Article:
"King of kitsch" meets Sun King in Versailles show
By Estelle Shirbon
VERSAILLES, France (Reuters) - King Louis XIV was a visionary patron of the arts but he could never have imagined an inflatable lobster, a porcelain statue of Michael Jackson or a giant balloon dog gracing his beloved Versailles palace.
Jeff Koons, the U.S. artist who has set auction records with two sculptures selling for over $23 million apiece, on Wednesday presented 17 of his works from the past two decades in the gilded chambers of the Sun King's chateau.
"It's the proudest moment of my life," Koons, 53, told reporters as workers finished nailing everything into place.
The show is the biggest contemporary art exhibition at Versailles, and has caused a huge media stir in France.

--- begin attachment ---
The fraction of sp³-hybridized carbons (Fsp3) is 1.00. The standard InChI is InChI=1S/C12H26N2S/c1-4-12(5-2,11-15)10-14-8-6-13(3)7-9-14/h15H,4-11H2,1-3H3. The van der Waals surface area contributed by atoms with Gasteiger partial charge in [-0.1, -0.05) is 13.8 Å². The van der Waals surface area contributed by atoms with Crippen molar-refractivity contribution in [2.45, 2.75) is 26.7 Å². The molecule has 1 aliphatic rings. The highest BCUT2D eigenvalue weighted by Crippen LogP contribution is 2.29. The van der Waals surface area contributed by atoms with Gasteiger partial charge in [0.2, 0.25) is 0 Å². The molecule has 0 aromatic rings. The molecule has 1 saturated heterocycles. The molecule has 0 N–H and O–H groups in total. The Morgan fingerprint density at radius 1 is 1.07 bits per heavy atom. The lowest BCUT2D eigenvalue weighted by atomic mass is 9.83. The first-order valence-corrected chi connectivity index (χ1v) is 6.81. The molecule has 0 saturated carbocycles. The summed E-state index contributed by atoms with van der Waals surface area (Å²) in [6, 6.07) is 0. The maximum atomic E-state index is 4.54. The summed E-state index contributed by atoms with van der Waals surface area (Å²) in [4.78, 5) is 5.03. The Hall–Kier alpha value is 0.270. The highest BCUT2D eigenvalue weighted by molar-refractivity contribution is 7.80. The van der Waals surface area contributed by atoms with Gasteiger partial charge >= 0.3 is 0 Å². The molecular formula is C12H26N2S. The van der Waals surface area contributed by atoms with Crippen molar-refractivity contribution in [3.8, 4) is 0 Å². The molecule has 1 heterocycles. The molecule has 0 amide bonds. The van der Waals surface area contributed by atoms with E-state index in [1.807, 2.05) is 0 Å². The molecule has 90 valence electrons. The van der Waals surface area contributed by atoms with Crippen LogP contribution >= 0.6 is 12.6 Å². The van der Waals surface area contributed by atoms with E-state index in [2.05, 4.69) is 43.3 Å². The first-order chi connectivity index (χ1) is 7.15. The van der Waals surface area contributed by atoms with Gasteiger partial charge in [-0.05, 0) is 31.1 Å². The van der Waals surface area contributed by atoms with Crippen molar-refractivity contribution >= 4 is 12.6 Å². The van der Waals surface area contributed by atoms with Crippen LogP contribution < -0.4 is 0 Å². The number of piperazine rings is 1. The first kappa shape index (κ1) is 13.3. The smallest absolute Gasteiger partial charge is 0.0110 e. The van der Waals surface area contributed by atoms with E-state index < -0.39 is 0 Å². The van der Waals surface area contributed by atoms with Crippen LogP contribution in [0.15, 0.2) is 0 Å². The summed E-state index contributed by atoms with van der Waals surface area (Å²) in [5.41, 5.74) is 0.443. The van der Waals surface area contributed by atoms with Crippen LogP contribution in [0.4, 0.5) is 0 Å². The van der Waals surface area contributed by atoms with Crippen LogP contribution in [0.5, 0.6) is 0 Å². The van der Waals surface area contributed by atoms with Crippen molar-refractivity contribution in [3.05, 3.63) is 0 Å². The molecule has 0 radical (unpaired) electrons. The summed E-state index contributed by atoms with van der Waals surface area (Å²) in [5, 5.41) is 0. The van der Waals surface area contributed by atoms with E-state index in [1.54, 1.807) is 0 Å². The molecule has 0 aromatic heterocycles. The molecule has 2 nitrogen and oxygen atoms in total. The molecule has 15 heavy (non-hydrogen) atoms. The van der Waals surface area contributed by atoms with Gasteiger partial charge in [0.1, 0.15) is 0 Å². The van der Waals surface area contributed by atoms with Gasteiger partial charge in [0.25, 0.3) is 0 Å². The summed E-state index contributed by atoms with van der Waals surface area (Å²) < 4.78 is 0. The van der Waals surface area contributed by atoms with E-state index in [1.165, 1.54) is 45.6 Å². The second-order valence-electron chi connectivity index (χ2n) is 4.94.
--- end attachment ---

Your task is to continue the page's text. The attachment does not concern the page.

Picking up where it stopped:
Newspapers have dubbed Koons "the king of kitsch" and some critics have wondered whether his shiny, toy-like creations had their place among masterpieces commissioned by kings of France in the 17th and 18th centuries.
"Louis XIV was always open to the arts and always made Versailles an open place ... I hope that my work shows respect to the palace and continues a positive tradition in Versailles," Koons said, rejecting the "kitsch" label.
The first tourists to see the show had mixed reactions.
"My first thought when I walked in was wow, 'that's really out of place'," said Gary Furr, a U.S. tourist, gazing at "Balloon Dog (Magenta)," a huge gleaming pink poodle, which faces a painting by Italian Renaissance master Veronese. Continued...